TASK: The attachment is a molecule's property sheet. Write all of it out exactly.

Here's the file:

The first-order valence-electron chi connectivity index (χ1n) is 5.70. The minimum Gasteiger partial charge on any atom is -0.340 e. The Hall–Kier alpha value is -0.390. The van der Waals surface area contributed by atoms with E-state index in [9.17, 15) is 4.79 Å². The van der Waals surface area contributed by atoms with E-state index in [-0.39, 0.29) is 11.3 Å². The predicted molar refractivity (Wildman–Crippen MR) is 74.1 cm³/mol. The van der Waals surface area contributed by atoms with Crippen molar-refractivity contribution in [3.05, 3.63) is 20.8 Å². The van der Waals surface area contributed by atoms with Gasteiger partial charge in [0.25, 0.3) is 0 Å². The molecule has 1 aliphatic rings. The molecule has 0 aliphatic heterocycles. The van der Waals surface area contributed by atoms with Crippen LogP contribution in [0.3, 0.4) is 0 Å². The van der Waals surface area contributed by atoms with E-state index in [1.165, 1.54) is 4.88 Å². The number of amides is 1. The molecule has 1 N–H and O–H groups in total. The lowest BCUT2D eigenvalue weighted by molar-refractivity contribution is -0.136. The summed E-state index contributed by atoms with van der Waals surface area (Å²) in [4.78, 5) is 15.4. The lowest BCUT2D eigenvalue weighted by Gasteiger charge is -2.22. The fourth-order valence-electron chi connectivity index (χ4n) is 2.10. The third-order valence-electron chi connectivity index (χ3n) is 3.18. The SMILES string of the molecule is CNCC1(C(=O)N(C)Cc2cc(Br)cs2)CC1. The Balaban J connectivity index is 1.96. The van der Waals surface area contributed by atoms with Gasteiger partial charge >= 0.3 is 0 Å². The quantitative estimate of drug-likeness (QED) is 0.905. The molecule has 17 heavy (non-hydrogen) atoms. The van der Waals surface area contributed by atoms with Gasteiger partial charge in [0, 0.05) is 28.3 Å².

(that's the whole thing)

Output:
The first-order valence-electron chi connectivity index (χ1n) is 5.70. The minimum Gasteiger partial charge on any atom is -0.340 e. The Hall–Kier alpha value is -0.390. The van der Waals surface area contributed by atoms with E-state index in [9.17, 15) is 4.79 Å². The van der Waals surface area contributed by atoms with E-state index in [-0.39, 0.29) is 11.3 Å². The predicted molar refractivity (Wildman–Crippen MR) is 74.1 cm³/mol. The van der Waals surface area contributed by atoms with Crippen molar-refractivity contribution in [3.05, 3.63) is 20.8 Å². The van der Waals surface area contributed by atoms with Gasteiger partial charge in [0.25, 0.3) is 0 Å². The molecule has 1 aliphatic rings. The molecule has 0 aliphatic heterocycles. The van der Waals surface area contributed by atoms with Crippen LogP contribution in [0.3, 0.4) is 0 Å². The van der Waals surface area contributed by atoms with E-state index in [1.165, 1.54) is 4.88 Å². The number of amides is 1. The molecule has 1 N–H and O–H groups in total. The lowest BCUT2D eigenvalue weighted by molar-refractivity contribution is -0.136. The summed E-state index contributed by atoms with van der Waals surface area (Å²) in [4.78, 5) is 15.4. The lowest BCUT2D eigenvalue weighted by Gasteiger charge is -2.22. The fourth-order valence-electron chi connectivity index (χ4n) is 2.10. The third-order valence-electron chi connectivity index (χ3n) is 3.18. The SMILES string of the molecule is CNCC1(C(=O)N(C)Cc2cc(Br)cs2)CC1. The Balaban J connectivity index is 1.96. The van der Waals surface area contributed by atoms with Gasteiger partial charge >= 0.3 is 0 Å². The quantitative estimate of drug-likeness (QED) is 0.905. The molecule has 17 heavy (non-hydrogen) atoms. The van der Waals surface area contributed by atoms with Gasteiger partial charge in [0, 0.05) is 28.3 Å².